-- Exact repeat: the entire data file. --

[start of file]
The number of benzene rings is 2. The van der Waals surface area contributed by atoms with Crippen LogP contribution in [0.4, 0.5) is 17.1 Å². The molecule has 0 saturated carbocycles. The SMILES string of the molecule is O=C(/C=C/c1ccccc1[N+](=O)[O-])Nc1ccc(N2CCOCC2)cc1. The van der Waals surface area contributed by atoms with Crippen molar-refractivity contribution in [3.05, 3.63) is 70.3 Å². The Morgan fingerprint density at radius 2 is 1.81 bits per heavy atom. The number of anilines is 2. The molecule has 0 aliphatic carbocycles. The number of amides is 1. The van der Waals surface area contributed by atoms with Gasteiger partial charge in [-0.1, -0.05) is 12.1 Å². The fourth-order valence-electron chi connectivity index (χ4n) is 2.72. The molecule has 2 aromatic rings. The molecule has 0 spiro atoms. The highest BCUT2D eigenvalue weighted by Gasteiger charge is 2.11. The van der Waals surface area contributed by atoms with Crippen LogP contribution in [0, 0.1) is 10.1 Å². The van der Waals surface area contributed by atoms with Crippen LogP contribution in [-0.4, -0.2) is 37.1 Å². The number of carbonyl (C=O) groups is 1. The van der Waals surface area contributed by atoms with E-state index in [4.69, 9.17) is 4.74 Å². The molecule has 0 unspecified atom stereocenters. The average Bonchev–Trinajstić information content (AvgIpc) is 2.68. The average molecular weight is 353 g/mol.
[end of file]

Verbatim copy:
The number of benzene rings is 2. The van der Waals surface area contributed by atoms with Crippen LogP contribution in [0.4, 0.5) is 17.1 Å². The molecule has 0 saturated carbocycles. The SMILES string of the molecule is O=C(/C=C/c1ccccc1[N+](=O)[O-])Nc1ccc(N2CCOCC2)cc1. The van der Waals surface area contributed by atoms with Crippen molar-refractivity contribution in [3.05, 3.63) is 70.3 Å². The Morgan fingerprint density at radius 2 is 1.81 bits per heavy atom. The number of anilines is 2. The molecule has 0 aliphatic carbocycles. The number of amides is 1. The van der Waals surface area contributed by atoms with Gasteiger partial charge in [-0.1, -0.05) is 12.1 Å². The fourth-order valence-electron chi connectivity index (χ4n) is 2.72. The molecule has 2 aromatic rings. The molecule has 0 spiro atoms. The highest BCUT2D eigenvalue weighted by Gasteiger charge is 2.11. The van der Waals surface area contributed by atoms with Crippen LogP contribution in [0, 0.1) is 10.1 Å². The van der Waals surface area contributed by atoms with Crippen LogP contribution in [-0.4, -0.2) is 37.1 Å². The number of carbonyl (C=O) groups is 1. The van der Waals surface area contributed by atoms with E-state index in [4.69, 9.17) is 4.74 Å². The molecule has 0 unspecified atom stereocenters. The average Bonchev–Trinajstić information content (AvgIpc) is 2.68. The average molecular weight is 353 g/mol.